Dar Williams: Wilder Than Her
[purchase] out of print EP - 1997
Dar Williams: When I Was a Boy
So... I'm still at my mom's... and my sister took pity on my poor folk-deprived soul and brought me a totebag of OKOM (Our Kind of Music) CDs to keep me company while I'm here - I bought a mini-boombox for the kitchen and I'm finally getting my long-overdue music fix (just hit a vein, baby!)...
A song I'd been planning to post for this week anyway was on a mix I'd made for her years ago - meant to be. In this case, I heard Dar's cover years before I heard Fred Eaglesmith's original... and I always loved that she didn't change the gender - what seems at first to be a "who's wilder than who" competition soon segues to the narrator's (no matter the gender) relief that She brings much-needed balance and peace to their life together...
She takes the fire
And turns it down low
She takes the night
And makes it not so cold
She takes the distance
And breaks it into miles
She makes my life
just a little less wild
Dar's song When I Was a Boy is, to me, the ultimate gender bender - Dar says:
"The feminists are going to say, "Why couldn't you be that way when you were a girl?" But I wasn't like a boy, I was a boy. So there was grit to stick to that strong line. I was describing how I was a boy, and then I was trying to decide how to end the song. I thought the song was going to be a whole thing about women in the world, but I realized it's just not a feminist song. It's not a song about women, it's a song about children. So that's why the ending is "when I was a girl." And that's what made all the difference. Because if it was turning into a feminist manifesto, it would have been really heavy. It would have been like that rib that they put on the car in the Flintstones, and the whole car falls over! It would have been that rib.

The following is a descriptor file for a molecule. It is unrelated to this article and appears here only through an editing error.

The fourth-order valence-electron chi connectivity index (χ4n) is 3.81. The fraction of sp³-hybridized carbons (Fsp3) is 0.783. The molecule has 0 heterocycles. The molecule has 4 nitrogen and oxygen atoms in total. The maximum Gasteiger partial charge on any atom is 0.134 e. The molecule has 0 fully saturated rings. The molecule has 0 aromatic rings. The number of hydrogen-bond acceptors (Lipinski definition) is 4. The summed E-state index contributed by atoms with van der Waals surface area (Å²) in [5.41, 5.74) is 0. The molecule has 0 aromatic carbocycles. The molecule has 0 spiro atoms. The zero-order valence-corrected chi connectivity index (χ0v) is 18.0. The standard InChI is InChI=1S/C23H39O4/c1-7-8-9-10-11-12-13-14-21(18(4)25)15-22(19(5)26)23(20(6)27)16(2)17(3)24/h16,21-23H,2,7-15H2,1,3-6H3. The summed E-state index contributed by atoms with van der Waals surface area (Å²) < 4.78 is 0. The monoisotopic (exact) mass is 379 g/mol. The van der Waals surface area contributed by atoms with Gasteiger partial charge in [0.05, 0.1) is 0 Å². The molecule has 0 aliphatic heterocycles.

I think there is a lot of empathy between men and women, and they want to share, but they get polarized by these debates. I didn't want to feel that I was arguing against men, especially since men get shafted so much by their roles. Actually a lot of women that I speak to who would have been the separatists, they feel sorry for men. They don't feel like men are the enemy, they feel like men are the victims of these roles."
Saturday, June 20, 2009
Friday, June 19, 2009
Richard Shindell: The Ballad of Mary Magdalen
American expat singer-songwriter and ex-seminarian Richard Shindell is known for his ability to give poignant and poetic first-person voice to a wide variety of otherwise-unheard members of society and history -- the immigrant, the cab driver, the civil war widow. He is willing to take on female voices more than most, in fact; off the top of our heads, fellow SMM contributor Susan and I were able to come up with no less than four female-voiced gender benders in the Shindell canon, from the aforementioned war widow to the grandmother-voiced Abuelita to Money For Floods, a gorgeous lamentation from the perspective of a woman who thought she was living okay on the edge until she lost it all to tragedy.